This week's college prospect is goalie Paul Karpowich, a senior at Clarkson University and a 2008 seventh-round pick by the Blues. A native of Thunder Bay, Ontario - home to the Staal brothers, the Pyatt brothers and Patrick Sharp, among others - Karpowich has shown steady improvement after a horrendous sophomore season (.898 save percentage) crushed his prospect status two years ago. Last year, he pulled the ol' save percentage up to .912 and the GAA down to 3.05 - quite an improvement for a Clarkson team that simply hasn't been very good. This year - albeit in a small sample - he's shown that he might be ready to take the next step, posting a .929 save percentage over his first four games of the year. A good season will put him right in the middle of a St. Louis goaltending pipeline that's turned out several good prospects over the past couple seasons.

Our junior prospect of the week is right wing Mark Stone of the Brandon Wheat Kings. A sixth-round draft pick by the Senators in 2010, he paid them off with point production that skyrocketed from 28 two years ago to 106 last year, good for third-best in the WHL. And this year? Well, he's off to the kind of start that you expect only from the top prospects in the league, racking up an eye-popping 21 points (six goals, 15 assists) in just nine games - and before you think he's playing with some other hot prospect to whom he's feeding the puck, well, that's simply not the case. Stone is establishing himself as one of the very most elite playmakers in all of junior hockey, and at 6-3, 196, he's a man among boys, and he's got the shot and the passing skills to get him there. If all he needs to work on is his skating, well, call up Barbara Underhill. Stone could be one of the most interesting guys to make the jump straight from juniors to the big leagues next year, considering Ottawa's aforementioned deficiencies on the wing.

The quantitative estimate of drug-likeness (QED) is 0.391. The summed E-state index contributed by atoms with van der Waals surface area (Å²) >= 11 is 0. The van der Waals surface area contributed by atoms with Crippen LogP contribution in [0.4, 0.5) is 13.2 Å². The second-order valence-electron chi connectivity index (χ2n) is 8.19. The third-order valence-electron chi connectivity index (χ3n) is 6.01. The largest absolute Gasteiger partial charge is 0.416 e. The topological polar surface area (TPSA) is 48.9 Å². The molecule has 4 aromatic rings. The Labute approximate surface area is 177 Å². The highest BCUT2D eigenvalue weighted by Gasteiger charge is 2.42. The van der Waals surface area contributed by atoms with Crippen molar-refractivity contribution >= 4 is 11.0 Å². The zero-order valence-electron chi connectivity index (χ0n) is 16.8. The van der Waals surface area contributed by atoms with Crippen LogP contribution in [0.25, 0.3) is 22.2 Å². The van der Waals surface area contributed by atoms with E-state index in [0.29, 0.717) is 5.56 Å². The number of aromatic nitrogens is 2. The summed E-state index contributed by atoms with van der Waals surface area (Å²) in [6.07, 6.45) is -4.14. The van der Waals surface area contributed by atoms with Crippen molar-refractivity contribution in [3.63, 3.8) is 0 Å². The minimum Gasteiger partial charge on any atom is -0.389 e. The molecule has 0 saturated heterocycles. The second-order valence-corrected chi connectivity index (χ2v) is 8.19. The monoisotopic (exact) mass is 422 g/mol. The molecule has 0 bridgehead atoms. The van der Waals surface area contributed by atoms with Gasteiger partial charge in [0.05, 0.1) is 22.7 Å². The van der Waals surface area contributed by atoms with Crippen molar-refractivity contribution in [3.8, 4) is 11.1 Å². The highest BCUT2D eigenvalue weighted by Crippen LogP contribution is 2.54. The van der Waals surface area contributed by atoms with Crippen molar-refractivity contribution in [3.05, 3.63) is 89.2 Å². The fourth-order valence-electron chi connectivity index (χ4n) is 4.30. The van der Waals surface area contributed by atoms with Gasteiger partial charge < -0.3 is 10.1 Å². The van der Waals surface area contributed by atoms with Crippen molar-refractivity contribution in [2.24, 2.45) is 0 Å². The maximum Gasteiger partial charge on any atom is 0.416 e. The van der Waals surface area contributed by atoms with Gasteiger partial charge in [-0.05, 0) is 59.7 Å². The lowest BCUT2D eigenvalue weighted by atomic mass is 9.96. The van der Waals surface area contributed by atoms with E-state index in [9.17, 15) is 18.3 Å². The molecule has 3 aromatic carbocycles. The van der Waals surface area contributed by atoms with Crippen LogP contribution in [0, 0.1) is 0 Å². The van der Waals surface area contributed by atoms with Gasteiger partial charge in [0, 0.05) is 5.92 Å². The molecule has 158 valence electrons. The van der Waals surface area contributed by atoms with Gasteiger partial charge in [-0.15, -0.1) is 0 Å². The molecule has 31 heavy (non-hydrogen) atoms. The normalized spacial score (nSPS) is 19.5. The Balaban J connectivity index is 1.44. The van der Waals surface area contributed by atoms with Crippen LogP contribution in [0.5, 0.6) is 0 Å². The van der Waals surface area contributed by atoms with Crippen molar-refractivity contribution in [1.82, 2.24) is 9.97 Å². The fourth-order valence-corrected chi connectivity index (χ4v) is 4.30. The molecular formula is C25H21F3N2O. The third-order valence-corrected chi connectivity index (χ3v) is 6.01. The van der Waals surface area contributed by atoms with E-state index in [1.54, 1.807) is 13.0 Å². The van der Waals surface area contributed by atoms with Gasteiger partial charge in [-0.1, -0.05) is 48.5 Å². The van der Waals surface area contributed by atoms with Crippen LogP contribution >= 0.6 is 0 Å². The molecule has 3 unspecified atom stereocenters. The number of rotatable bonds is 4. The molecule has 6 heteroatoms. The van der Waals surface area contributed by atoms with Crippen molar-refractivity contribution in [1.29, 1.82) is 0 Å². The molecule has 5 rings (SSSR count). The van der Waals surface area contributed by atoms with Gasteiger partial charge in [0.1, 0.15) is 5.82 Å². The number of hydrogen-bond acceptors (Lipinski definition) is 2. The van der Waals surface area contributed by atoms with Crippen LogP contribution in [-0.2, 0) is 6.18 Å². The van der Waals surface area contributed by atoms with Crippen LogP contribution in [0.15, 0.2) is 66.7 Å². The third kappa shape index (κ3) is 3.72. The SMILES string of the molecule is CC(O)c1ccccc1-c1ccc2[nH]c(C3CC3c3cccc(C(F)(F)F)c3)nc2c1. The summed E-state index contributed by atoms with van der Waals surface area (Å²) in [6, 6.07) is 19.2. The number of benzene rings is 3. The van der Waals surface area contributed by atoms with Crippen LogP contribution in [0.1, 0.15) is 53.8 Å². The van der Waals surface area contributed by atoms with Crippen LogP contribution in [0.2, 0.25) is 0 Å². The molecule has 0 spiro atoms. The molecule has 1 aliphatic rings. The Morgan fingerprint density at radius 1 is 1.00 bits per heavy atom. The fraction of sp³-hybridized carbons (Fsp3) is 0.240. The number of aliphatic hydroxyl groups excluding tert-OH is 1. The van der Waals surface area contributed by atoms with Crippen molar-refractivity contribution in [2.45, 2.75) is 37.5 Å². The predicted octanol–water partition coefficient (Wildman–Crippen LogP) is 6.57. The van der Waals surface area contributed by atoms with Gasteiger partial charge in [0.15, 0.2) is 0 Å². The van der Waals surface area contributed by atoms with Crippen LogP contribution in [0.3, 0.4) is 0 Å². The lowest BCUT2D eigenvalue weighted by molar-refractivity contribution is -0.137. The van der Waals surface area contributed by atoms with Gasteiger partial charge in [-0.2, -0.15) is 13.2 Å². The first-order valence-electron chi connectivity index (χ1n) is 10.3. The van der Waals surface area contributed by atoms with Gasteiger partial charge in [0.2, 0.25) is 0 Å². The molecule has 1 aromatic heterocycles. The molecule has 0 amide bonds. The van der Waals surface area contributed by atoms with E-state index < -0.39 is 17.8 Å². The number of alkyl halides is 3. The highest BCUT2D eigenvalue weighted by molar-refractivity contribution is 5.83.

Questions? Comments? Favorite prospects you'd like me to discuss? You can contact me here or just post in the comments.